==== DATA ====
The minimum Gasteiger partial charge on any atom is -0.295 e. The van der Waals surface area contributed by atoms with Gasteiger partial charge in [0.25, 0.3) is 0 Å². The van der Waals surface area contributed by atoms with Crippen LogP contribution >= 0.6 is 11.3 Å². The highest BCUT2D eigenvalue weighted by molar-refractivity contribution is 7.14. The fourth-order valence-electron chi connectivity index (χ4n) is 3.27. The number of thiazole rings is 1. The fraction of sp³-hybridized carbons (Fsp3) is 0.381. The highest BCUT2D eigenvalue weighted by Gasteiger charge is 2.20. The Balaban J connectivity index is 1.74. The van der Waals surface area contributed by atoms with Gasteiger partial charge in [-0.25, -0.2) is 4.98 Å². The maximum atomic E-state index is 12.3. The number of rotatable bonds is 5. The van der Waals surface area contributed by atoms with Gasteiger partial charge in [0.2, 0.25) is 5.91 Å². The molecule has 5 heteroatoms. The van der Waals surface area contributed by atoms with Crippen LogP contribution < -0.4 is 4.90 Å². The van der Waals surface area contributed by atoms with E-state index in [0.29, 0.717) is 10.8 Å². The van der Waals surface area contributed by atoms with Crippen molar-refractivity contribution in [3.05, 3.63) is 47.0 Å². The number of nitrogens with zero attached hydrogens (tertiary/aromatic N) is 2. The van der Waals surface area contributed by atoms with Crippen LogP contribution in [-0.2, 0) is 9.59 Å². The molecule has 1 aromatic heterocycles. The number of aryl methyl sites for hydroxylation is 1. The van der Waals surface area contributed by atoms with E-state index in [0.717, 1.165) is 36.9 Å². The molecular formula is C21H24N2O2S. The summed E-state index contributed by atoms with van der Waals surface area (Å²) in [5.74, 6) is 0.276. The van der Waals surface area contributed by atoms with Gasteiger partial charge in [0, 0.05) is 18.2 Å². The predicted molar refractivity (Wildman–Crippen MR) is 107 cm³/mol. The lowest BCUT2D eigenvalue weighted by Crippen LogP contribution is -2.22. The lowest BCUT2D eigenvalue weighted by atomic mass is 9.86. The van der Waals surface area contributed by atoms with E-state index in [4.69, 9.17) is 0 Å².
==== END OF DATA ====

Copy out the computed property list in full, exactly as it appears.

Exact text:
The minimum Gasteiger partial charge on any atom is -0.295 e. The van der Waals surface area contributed by atoms with Gasteiger partial charge in [0.25, 0.3) is 0 Å². The van der Waals surface area contributed by atoms with Crippen LogP contribution >= 0.6 is 11.3 Å². The highest BCUT2D eigenvalue weighted by molar-refractivity contribution is 7.14. The fourth-order valence-electron chi connectivity index (χ4n) is 3.27. The number of thiazole rings is 1. The fraction of sp³-hybridized carbons (Fsp3) is 0.381. The highest BCUT2D eigenvalue weighted by Gasteiger charge is 2.20. The Balaban J connectivity index is 1.74. The van der Waals surface area contributed by atoms with Gasteiger partial charge in [-0.25, -0.2) is 4.98 Å². The maximum atomic E-state index is 12.3. The number of rotatable bonds is 5. The van der Waals surface area contributed by atoms with Gasteiger partial charge in [0.2, 0.25) is 5.91 Å². The molecule has 5 heteroatoms. The van der Waals surface area contributed by atoms with Crippen LogP contribution < -0.4 is 4.90 Å². The van der Waals surface area contributed by atoms with E-state index in [0.29, 0.717) is 10.8 Å². The van der Waals surface area contributed by atoms with Crippen molar-refractivity contribution in [3.05, 3.63) is 47.0 Å². The number of nitrogens with zero attached hydrogens (tertiary/aromatic N) is 2. The van der Waals surface area contributed by atoms with Crippen LogP contribution in [-0.2, 0) is 9.59 Å². The molecule has 1 aromatic heterocycles. The number of aryl methyl sites for hydroxylation is 1. The van der Waals surface area contributed by atoms with E-state index in [0.717, 1.165) is 36.9 Å². The molecular formula is C21H24N2O2S. The summed E-state index contributed by atoms with van der Waals surface area (Å²) in [5.74, 6) is 0.276. The van der Waals surface area contributed by atoms with Gasteiger partial charge in [0, 0.05) is 18.2 Å². The predicted molar refractivity (Wildman–Crippen MR) is 107 cm³/mol. The lowest BCUT2D eigenvalue weighted by Crippen LogP contribution is -2.22. The lowest BCUT2D eigenvalue weighted by atomic mass is 9.86. The van der Waals surface area contributed by atoms with E-state index in [4.69, 9.17) is 0 Å².